By Akin Ojumu

The following is an exchange I had with a young gentleman – we’ll call him Christian – who wanted to defend his beloved man of God whom I had criticized for preaching a gospel of self-glory.

So, when Paul said that I thank God that I speak in tongues more than ye all, was it self-glory? 1st Corinthians 14:18. Or when Paul called the Galatians church “bewitched” was he representing Christ??? How can Paul tell a whole church that he speaks in tongue more than them all? And he even said he labored more than all the Apostles. Paul must be glorifying himself then.

I’m always thrilled when I see a Christian go directly to Scripture when engaging in a discourse like this one. Such a Christian shows he understands the true source of our faith, which is the Word of God, and not the wisdom or word of men. It’s on that note that I will respond to your comment which, ordinarily, I’d have ignored otherwise.

There’s a fundamental principle that guides the exegesis – i.e., interpretation – of any Bible passage, and that is, context. To understand the meaning of a particular Bible passage, it must be interpreted within its proper context. Because many Christians are not taught in the proper handling of the Word of God, they often quote Scripture out of context and use it wrongly. This is the reason there are so many erroneous teachings out there.

To understand 1 Corinthians 14:18, it must be interpreted within its context. The context of this passage is Apostle Paul rebuking the Corinthian Christians for abusing and misusing the Spiritual Gifts. In fact, the entire 1 Corinthians Epistle was written to address the myriad of issues that plagued that congregation. The Corinthian assembly was a carnal and chaotic Church. It was a Church lacking in order and spiritually shallow.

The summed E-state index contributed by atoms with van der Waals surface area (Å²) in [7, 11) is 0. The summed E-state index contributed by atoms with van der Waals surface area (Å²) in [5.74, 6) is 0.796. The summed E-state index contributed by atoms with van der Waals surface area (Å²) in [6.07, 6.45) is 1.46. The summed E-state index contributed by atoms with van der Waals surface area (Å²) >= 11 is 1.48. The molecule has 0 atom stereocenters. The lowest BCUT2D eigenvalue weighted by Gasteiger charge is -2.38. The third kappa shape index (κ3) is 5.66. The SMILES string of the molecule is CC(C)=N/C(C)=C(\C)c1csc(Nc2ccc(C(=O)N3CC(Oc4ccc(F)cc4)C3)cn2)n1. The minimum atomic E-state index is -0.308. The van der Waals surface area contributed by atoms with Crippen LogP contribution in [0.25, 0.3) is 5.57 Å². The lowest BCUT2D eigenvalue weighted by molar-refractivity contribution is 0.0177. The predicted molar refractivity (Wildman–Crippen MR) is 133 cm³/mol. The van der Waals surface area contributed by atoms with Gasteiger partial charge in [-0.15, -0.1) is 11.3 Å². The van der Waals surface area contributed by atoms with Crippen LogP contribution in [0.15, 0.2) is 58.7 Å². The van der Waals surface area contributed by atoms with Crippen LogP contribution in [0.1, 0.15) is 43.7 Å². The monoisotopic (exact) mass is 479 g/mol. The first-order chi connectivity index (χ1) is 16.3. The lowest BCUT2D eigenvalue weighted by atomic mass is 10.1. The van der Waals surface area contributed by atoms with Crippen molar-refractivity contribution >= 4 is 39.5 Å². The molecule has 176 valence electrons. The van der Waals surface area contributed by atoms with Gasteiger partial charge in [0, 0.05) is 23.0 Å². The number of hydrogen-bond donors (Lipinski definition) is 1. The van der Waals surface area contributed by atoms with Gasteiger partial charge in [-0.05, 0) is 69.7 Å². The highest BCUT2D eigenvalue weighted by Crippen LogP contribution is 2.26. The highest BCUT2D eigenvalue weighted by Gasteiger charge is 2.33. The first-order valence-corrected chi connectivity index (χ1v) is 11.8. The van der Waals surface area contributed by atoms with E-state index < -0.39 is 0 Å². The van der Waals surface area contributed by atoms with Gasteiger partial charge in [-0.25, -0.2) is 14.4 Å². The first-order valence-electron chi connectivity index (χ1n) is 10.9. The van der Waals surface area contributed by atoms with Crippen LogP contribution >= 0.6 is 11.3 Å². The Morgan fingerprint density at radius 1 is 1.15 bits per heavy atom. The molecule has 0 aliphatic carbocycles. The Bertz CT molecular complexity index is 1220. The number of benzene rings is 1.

The Corinthian assembly was rife with schisms (1 Corinthians 1) as they formed factions around preachers and philosophers (1 Corinthians 2). They were sexually immoral, one of them had sexual relationship with his father’s wife (1 Corinthians 5). The Corinthians were litigious and loved taking each other to court (1 Corinthians 6). Their marriages were a hot mess (1 Corinthians 7). They abused their liberty, and the women usurped the authority of men (1 Corinthians 8-10). On and on it goes.

In 1 Corinthians 12, 13 and 14, Paul addressed their abuse and misuse of Spiritual Gifts. In chapter 12, Paul describes the various Spiritual Gifts. Chapter 13 talks about love, the context in which all Spiritual Gifts must operate. In chapter 14, Paul provides the modus operandi for the use of the gifts.

So, 1 Corinthians 14:18 was actually a rebuke to the Corinthians who had corrupted the gift of tongues. In fact, the tongues many of them spoke, at this time, was a counterfeit tongue. It was nothing but gibberish, and not the tongue given by the Holy Spirit.

They had brought into their assembly the pagan practice of the Temple of Aphrodite in the ancient city of Corinth. When the pagan worshipers at Corinth wanted to commune with their deity, they’d first get themselves drunk to stupor. It’s in this drunken state that they transcend into an altered state of consciousness. They start to shake and jerk violently, and they make ecstatic utterances i.e., speaking in tongues or gibberish.

This was an essential part of their pagan worship. Sadly, many of the Christians in the Corinthian assembly imported this same practice into the Church.

1 Corinthians 14:18, was basically a rebuke of the people. Paul was reminding them that he knows what it is to speak in tongues. As an Apostle – one of the REAL Apostles of which there are only 13 in all of Christianity – Paul exercised the gifts of an Apostle (2 Corinthians 12:12).

So, he was telling the carnal Corinthian Christians that he speaks the real tongue, and not the gibberish and counterfeit tongue they had brought into the Church. This is the context of 1 Corinthians 14:18.

Paul wasn’t boasting about his supernatural feats, neither was he bragging about his spiritual exploits. He was not engaged in self-glory or vainglory. He was simply rebuking a group of carnal Christians for their abuse and misuse of the gift of tongues.

And just to add, the true Spiritual Gift of tongue is an actual human language and not the gibberish commonly found among modern-day Christians. What we call tongues in contemporary Church is the same gibberish that the Corinthians imported from their pagan worship into the Church.

God bless you real good.


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